Saturday, June 30, 2012


We didn't have air conditioning when I was growing up - at least not in our own home.  It had been invented (in case my kids are reading).  We lived in the basement.  Slightly damp but cool we watched Hogan's Heroes, Petticoat Junction, Beverly Hillbillies and any other sitcom reruns that played between noon and 3pm, the hottest part of the day.

July's Tomato Haul
July's Tomato Haul (Photo credit: statelyenglishmanor)
We visited my grandpa on his residential farm.  He had farmed most his life and couldn't seem to give it up.  He bought a couple of acres next to his ranch split level and planted rows and rows of corn and tomatoes, peppers and squash.  My grandfather would bring us kids in to the house and set us up with small juice glasses of Coke over ice.  It was the only time I really drank soda as a kid and I wished during every visit that his hand would move over just a little to the left and bring down the tall tumblers for our drinks.  We never left his home with less than two bushels of whatever was ripe.  Later at home my mom would can the tomatoes and cut the corn from the cob to freeze.  We'd eat as much as we could fresh but there was always too much.  She'd work furiously to get the veggies "put up" before they started to turn. (Photo credit: Wikipedia)
I remember sitting on the steps waiting for a breeze, playing in sprinklers, and drinking from the hose.  We had an above ground pool at two of our homes.  They were small but perfect for 10 year olds and great for keeping cool. Our vacations were always car trips to visit family, usually in New York or weekends camping.  We didn't have many organized camps or activities.  Our summers were a long, slow parade of tv shows, juice popsicles, and car rides, which by the way, also had no air conditioning.  It was windows rolled down, wind whipping our hair and deafening the space inside the car.

Sometimes summer was about bike ramps, races, being pushed off my bike and into the rosebushes, or having our bikes stolen.  It was about going to my friends house who had air conditioning and a turntable with 45's and listening to Eleanor Rigby.  Or it was about babysitting for the neighbor next door and wishing I could leave when the boyfriend came over and they started fighting.  It was witnessing the boys on the block slowly turn into tough guys, with their own little "chop shop" for stolen bikes (see above).

Summer is relaxed, the routines, the schedule, the demands are all a little loose.  The parental reins go slack.  Maybe it's just dozing at the beach while the kids bury each other in the sand.  Or maybe it's a few more hours of home alone time.  Or maybe it's the permission to go on their bike by themselves, around the block, or to the library, or across town.  Summer is adventure and exploration and sometimes a little danger. 

My boys joke that you can tell if you had a good summer by the number of scrapes and cuts on your knees.  Good or bad I'm not sure, but summer does seem to be a mix of juice pops and scrapes of one kind or another.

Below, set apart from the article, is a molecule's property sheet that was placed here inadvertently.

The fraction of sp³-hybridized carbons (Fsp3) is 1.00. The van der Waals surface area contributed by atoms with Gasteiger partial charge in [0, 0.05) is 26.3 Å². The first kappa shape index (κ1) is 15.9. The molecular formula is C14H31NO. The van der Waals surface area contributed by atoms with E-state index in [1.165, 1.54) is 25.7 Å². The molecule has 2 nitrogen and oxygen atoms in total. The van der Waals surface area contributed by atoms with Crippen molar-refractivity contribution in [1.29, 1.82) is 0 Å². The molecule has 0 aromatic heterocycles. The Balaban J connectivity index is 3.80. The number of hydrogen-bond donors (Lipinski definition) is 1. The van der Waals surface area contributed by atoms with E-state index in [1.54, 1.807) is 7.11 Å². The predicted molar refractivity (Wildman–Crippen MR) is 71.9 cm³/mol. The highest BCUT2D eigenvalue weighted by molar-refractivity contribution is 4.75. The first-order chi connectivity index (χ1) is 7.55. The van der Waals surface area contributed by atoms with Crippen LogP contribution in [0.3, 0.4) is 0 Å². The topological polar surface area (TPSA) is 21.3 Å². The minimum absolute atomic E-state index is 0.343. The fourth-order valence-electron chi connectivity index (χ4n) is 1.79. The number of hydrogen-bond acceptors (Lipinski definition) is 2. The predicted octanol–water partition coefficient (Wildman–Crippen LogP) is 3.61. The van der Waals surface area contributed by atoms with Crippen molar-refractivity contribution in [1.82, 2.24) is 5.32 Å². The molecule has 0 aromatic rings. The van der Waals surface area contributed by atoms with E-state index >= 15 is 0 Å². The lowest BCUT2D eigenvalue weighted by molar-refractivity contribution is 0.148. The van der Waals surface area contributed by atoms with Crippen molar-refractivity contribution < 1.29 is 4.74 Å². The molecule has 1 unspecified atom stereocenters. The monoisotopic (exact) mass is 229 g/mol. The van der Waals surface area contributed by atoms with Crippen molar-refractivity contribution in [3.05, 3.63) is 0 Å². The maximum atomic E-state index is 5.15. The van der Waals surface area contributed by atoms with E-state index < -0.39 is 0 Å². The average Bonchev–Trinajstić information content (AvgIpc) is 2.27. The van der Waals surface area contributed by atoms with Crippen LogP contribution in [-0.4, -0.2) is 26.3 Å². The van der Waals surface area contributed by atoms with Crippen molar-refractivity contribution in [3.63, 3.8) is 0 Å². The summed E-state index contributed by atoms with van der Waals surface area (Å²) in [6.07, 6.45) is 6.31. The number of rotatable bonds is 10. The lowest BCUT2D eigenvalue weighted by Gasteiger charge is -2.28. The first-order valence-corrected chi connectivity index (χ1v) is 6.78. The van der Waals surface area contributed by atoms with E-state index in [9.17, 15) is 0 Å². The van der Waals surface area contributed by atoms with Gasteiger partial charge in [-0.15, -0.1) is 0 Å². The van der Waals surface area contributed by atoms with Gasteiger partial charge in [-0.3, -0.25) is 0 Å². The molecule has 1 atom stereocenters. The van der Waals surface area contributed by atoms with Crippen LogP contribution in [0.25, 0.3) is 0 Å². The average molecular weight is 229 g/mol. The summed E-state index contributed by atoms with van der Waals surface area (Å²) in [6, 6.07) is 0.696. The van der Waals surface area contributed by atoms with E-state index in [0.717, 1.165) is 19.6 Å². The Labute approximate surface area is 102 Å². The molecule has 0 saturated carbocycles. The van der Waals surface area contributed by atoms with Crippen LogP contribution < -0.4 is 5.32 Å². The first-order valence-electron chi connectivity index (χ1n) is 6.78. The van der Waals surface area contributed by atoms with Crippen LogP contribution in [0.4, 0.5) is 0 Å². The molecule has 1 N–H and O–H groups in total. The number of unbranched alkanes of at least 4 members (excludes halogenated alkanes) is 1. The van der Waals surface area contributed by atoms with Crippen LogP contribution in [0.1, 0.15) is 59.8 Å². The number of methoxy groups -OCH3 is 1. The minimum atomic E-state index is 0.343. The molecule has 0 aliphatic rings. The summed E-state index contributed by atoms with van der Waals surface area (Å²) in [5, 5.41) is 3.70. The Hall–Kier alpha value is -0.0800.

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Friday, June 29, 2012

Liebster ???

About a week ago this little bumper sticker arrived as an alert in my email.  There was a comment from my blog from someone I've never met. Steph at The Healthy Mom had bumped into one of my posts and wanted to share a virtual "thumbs up" with me. The Liebster Award is given to new blogs with 200 or fewer followers (I was a safe bet with 19).  It's meant to bring attention to undiscovered blogs and encourage folks to check 'em out.  Perhaps another intention is to force new bloggers to explore others as well and enter the deeper end of the blogging community.
 I'm grateful that Steph at The Healthy Mom found me somehow and took the time to give me this public pat on the back.  I really do feel so ignorant about the blogging world.  I struggle to make time for the writing and have not read many other blogs, I'm a little embarrassed to admit.  Steph's recognition and the requirement to suggest 5 others gave me the nudge to go exploring.  It was a wonderful way to hear from a wildly diverse group of people who I will likely never meet but can probably learn from and/or have fun as a voyeur in their life. Being nominated for a Liebster comes with a few guidelines, of course, including the following:
1. You must thank your Liebster Blog Award presenter on your blog, with a link back to their blog.

2. You must include the blog award, along with its purpose and guidelines, on your own blog.
3. You must pass the Liebster Blog Award on to 5 blogs (with fewer than 200 followers) you think deserve some recognition, and let them know of your nomination via comment on their blog, twitter, Facebook post, etc.

My Liebster nominees are:

The Healthy Mom  Thanks again to Steph for giving the shout out. Mom is in the title of her blog but she writes about a much wider range of topics than parenting or health.  I think she is funny and smart and honest, all qualities that make for interesting conversation.

1Voice 4 Peace  Jennifer was the first person I ever knew to write a blog.  Her writing is always a little calmer and thoughtful than I'm feeling and I love how reading her stuff can slow me down enough to pay attention.

Random Reflectionz  Christie is my bestest cheerleader.  I'm not sure about the rules of these fellow blogger awards.  Can I give Christie one of these if she's already received one?  I will plead naivete or plain blogging ignorance if anyone cares.  She's writing about everything and whether it's her relationships or current events, she's always smart and clear in her writing.

A Little Lucidity  irreverent and funny, Lucy lays it all out there and takes nothing too seriously. This blog has a PG-13, sometimes R rating for language and content if that bothers you be warned.  I think she's funny as @#$!.

Stratford-Deford  This is a blog I found just by punching the "next blog" button at the top of the Blogger page.  Sally's photography drew me in immediately.  I would love to fill my home with the images that she captures.  City scapes or landscapes, it's all beauty.